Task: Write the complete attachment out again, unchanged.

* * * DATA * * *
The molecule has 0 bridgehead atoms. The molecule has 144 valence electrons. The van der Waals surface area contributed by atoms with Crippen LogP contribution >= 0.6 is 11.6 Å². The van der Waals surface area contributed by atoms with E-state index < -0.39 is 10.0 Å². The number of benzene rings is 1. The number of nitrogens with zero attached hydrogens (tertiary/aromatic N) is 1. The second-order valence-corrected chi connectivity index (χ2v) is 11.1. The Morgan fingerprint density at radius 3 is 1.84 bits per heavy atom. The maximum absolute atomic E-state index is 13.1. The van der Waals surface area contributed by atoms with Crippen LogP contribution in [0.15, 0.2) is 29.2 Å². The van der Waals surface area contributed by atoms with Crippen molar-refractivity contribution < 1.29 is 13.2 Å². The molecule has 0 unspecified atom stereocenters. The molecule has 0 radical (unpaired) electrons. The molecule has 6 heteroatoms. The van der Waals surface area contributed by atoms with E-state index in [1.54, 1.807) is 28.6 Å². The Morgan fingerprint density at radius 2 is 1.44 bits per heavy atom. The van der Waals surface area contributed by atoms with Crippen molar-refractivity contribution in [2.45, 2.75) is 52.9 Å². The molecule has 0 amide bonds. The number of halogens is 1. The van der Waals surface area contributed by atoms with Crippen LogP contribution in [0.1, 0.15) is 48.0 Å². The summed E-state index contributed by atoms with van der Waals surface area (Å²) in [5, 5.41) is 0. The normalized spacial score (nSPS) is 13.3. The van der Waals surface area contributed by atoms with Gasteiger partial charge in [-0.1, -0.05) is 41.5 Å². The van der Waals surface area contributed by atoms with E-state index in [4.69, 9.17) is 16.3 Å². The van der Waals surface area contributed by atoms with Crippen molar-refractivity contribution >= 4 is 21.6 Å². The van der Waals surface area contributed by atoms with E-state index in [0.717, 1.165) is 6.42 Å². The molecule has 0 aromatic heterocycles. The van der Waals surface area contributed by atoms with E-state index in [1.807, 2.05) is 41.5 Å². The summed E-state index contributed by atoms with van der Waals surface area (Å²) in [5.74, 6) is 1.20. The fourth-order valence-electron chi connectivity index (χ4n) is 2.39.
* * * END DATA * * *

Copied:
The molecule has 0 bridgehead atoms. The molecule has 144 valence electrons. The van der Waals surface area contributed by atoms with Crippen LogP contribution >= 0.6 is 11.6 Å². The van der Waals surface area contributed by atoms with E-state index < -0.39 is 10.0 Å². The number of benzene rings is 1. The number of nitrogens with zero attached hydrogens (tertiary/aromatic N) is 1. The second-order valence-corrected chi connectivity index (χ2v) is 11.1. The Morgan fingerprint density at radius 3 is 1.84 bits per heavy atom. The maximum absolute atomic E-state index is 13.1. The van der Waals surface area contributed by atoms with Crippen LogP contribution in [0.15, 0.2) is 29.2 Å². The van der Waals surface area contributed by atoms with Crippen molar-refractivity contribution < 1.29 is 13.2 Å². The molecule has 0 unspecified atom stereocenters. The molecule has 0 radical (unpaired) electrons. The molecule has 6 heteroatoms. The van der Waals surface area contributed by atoms with E-state index in [1.54, 1.807) is 28.6 Å². The Morgan fingerprint density at radius 2 is 1.44 bits per heavy atom. The van der Waals surface area contributed by atoms with Crippen molar-refractivity contribution in [2.45, 2.75) is 52.9 Å². The molecule has 0 amide bonds. The number of halogens is 1. The van der Waals surface area contributed by atoms with Crippen LogP contribution in [0.1, 0.15) is 48.0 Å². The summed E-state index contributed by atoms with van der Waals surface area (Å²) in [5, 5.41) is 0. The normalized spacial score (nSPS) is 13.3. The van der Waals surface area contributed by atoms with Gasteiger partial charge in [-0.1, -0.05) is 41.5 Å². The van der Waals surface area contributed by atoms with E-state index in [4.69, 9.17) is 16.3 Å². The van der Waals surface area contributed by atoms with Crippen molar-refractivity contribution >= 4 is 21.6 Å². The van der Waals surface area contributed by atoms with E-state index in [0.717, 1.165) is 6.42 Å². The molecule has 0 aromatic heterocycles. The van der Waals surface area contributed by atoms with E-state index in [1.807, 2.05) is 41.5 Å². The summed E-state index contributed by atoms with van der Waals surface area (Å²) in [5.74, 6) is 1.20. The fourth-order valence-electron chi connectivity index (χ4n) is 2.39.